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NASA's Mars rover Opportunity has finally arrived at the giant crater Endeavour, after nearly three years of intrepid driving across the surface of the Red Planet.
The golf cart-sized rover made landfall at its destination yesterday (Aug. 9) when it pulled up to a vista called Spirit Point on the rim of Endeavour crater, NASA officials announced today. Endeavour is a vast scar in Martian surface that is about 14 miles (22 kilometers) across.
The 7-year-old Opportunity has been aiming for Endeavour crater since mid-2008, when it left a smaller crater (called Victoria) after a two-year pit stop. The aging rover is expected to spend years at Endeavour, if it lasts that long, in order to study rocks at the site that have never been seen before.
At Endeavour crater, scientists are hoping to find much older rocks than those examined by Opportunity during its first seven years on the Red Planet. Arvidson said Opportunity will likely not enter Endeavour crater, though it has explored the interiors of big Martian craters in the past. The interior of Endeavour looks to contain rocks made of the same material the rover has seen before. The rim of the crater, however, is another story entirely. The rocks there are older than any Mars terrain studied by Opportunity, and could provide a new glimpse into the planet's history and water story, Arvidson said.
Originally posted by ParanoidAmerican
So I just read and looked through the pics. Image 17 "Chocolate Hill" rock looks like a piece of petrified lumber like a 4x4 or larger.
Previous color cameras on Mars have taken a sequence of exposures through different color filters to be combined on Earth into color views. The Mastcams record color the same way consumer digital cameras do: They have a grid of tiny red, green and blue squares (a "Bayer pattern" filter) fitted over the electronic light detector (the charge-coupled device, or CCD).
I don't understand your question. If you don't want to see the false color image on the right, don't look at it. The original image is on the left, they don't say that one is false color.
Originally posted by lowundertheradar
New Mars shots to study, Yesss!
We spend outrageous amounts of money on these missions though, so you'd think by now we could have a color camera up there and not have to deal with false-color images (the processing of which lowers the resolution). What's up NASA, I mean...whats up?!
I'd be very surprised if it is bio-life. The next photo in the sequence, #18, shows a close-up of the "blueberries". The blueberries look like they could be spherules of molten rock that formed during the impact, which is sort of like one of NASA's two theories on the coating:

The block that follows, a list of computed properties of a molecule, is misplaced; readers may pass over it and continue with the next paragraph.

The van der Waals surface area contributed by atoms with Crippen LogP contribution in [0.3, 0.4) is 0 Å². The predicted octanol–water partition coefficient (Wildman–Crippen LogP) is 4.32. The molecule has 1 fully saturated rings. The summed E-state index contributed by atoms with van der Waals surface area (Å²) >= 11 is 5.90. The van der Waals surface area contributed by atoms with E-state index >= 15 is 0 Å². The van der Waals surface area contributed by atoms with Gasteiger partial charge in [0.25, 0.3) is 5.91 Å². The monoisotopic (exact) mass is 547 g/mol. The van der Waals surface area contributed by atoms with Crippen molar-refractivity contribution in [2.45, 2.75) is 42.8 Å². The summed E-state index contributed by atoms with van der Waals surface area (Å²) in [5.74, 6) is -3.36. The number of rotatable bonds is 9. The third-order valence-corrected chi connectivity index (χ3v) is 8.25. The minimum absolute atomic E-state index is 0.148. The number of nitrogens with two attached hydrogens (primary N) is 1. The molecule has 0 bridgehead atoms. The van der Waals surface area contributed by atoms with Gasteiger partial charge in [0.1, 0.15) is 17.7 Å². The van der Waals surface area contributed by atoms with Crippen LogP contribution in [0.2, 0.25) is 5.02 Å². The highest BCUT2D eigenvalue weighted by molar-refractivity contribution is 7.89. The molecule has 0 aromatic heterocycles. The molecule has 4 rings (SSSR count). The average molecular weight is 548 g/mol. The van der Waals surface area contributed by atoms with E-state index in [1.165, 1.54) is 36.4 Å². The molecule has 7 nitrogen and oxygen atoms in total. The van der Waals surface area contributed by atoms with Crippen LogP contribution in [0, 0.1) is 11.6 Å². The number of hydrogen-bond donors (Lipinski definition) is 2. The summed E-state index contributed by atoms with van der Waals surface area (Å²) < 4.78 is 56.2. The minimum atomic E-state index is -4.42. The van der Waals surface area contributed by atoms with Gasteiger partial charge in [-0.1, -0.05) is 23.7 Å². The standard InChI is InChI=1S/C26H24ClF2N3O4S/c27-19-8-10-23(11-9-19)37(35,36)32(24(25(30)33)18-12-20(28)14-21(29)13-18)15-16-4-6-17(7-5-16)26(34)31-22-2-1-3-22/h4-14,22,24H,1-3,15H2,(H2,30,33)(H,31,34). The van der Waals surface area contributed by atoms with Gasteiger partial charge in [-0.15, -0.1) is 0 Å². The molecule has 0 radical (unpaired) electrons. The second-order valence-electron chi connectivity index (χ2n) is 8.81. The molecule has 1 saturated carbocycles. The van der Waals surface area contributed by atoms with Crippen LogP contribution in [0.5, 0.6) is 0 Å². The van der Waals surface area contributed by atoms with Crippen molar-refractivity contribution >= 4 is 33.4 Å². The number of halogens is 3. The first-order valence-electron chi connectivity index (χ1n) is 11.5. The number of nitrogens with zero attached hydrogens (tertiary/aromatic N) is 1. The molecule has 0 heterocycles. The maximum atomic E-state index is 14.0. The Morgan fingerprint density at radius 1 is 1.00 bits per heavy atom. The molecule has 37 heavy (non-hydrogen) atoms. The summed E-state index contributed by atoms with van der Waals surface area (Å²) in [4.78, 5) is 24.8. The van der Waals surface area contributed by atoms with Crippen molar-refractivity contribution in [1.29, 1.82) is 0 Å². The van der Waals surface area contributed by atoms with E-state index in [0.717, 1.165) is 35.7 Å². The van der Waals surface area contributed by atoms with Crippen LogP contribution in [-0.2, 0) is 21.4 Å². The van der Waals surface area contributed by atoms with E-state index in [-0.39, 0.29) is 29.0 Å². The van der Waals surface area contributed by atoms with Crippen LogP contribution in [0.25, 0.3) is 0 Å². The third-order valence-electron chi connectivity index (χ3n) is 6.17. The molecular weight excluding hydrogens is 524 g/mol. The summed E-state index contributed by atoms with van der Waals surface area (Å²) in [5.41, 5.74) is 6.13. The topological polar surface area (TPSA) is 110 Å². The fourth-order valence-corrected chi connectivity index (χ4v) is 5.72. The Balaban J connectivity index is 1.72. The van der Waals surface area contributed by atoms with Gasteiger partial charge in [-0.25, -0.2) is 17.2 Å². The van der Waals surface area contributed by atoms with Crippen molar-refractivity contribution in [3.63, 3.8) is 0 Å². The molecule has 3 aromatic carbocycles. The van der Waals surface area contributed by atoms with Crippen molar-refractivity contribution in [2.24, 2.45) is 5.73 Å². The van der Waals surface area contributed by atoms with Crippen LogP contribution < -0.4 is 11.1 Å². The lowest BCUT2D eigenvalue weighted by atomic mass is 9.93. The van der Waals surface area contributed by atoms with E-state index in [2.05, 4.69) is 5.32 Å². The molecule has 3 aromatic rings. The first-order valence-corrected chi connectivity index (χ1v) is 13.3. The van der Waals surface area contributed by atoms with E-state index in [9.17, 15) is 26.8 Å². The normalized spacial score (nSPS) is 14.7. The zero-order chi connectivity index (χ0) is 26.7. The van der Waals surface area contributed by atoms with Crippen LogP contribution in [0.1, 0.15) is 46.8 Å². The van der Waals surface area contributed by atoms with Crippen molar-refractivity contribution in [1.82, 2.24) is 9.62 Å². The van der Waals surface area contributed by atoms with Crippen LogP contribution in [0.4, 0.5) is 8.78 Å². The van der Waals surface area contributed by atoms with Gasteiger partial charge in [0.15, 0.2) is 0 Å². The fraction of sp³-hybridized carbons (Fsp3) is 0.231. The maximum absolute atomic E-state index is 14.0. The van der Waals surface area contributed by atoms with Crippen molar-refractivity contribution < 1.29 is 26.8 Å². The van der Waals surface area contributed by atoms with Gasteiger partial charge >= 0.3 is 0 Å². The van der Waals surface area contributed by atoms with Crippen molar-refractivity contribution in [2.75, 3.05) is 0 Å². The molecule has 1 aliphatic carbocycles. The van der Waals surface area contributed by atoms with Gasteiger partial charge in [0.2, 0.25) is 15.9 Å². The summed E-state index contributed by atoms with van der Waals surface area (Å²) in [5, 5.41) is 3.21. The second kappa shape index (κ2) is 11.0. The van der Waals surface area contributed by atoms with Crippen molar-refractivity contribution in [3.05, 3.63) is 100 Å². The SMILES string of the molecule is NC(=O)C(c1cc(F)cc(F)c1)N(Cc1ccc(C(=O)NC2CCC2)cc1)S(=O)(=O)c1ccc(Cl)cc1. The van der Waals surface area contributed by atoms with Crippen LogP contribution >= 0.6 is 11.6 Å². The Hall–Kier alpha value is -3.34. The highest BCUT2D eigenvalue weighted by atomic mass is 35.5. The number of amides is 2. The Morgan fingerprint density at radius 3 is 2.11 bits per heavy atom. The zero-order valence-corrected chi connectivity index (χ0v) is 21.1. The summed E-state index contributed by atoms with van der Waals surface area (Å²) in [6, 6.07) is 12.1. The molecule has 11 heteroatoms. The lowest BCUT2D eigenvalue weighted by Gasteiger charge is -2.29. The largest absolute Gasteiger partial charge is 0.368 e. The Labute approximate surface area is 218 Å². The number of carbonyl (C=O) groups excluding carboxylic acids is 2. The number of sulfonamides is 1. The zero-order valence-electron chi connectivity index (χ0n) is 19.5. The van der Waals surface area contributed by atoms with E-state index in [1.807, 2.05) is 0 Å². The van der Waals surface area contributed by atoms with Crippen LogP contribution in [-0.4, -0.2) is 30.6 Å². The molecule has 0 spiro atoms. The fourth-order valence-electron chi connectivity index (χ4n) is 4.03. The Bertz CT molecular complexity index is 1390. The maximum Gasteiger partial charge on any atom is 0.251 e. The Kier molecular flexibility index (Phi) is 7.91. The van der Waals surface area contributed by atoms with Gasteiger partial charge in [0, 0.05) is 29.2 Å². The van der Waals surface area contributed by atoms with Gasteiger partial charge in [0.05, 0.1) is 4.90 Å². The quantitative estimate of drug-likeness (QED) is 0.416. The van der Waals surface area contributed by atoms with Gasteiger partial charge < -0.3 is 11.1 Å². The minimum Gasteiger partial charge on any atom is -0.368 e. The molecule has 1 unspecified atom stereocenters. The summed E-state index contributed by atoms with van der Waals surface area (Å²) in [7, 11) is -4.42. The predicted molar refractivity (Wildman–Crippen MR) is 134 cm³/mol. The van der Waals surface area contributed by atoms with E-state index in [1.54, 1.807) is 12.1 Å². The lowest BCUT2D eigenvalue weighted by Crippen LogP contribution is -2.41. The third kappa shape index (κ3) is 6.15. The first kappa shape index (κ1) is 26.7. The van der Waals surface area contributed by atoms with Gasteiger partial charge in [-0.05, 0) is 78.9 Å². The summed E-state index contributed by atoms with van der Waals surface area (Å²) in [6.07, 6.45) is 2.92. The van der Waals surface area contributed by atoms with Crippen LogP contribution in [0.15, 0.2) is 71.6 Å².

If this blue stuff isn't bio-life, I'll be very surprised. Fascinating images and to the op!
Impactor Debris or Common Joint Filling?
The composition Opportunity found for the dark coating material fits at least two hypotheses being evaluated, and possibly others. One is that the material resulted from partial melting of blueberry-containing sandstone from the energy of the impact. Another is that it formed from filling of fractures in this type of rock before the impact occurred.
"It's possible that when you melt this rock, the sandstone melts before the blueberries do, leaving intact blueberries as part of a melt layer," Squyres said. "As an alternative, we know that this type of rock has fractures and that the sandstone can dissolve. Long ago, water flowing through fractures could have dissolved the sandstone and liberated blueberries that fell down into the fracture and packed together. In this hypothesis, the impact that excavated the crater did not play a role in forming this material, but split rocks along fractures so the material is exposed on the exterior like a coating."
So now we see a dense layer of spherules on the surface of rocks right next to a big relatively recent impact. I don't know why this should be a mystery. They even explain the reason they see it on that particular crater, is that it's relatively recent so the martian sandstorms haven't eroded the coating away yet like they have with other craters. I'm not even a professional geologist but I think that article on spherules explains how they form and may give a better explanation than either of NASA's theories.
. Big impacts can form a thin layer of bits of glass that cover most of the earth’s surface. The glass that goes a long way is most likely to have flown in the air as small droplets, known as spherules.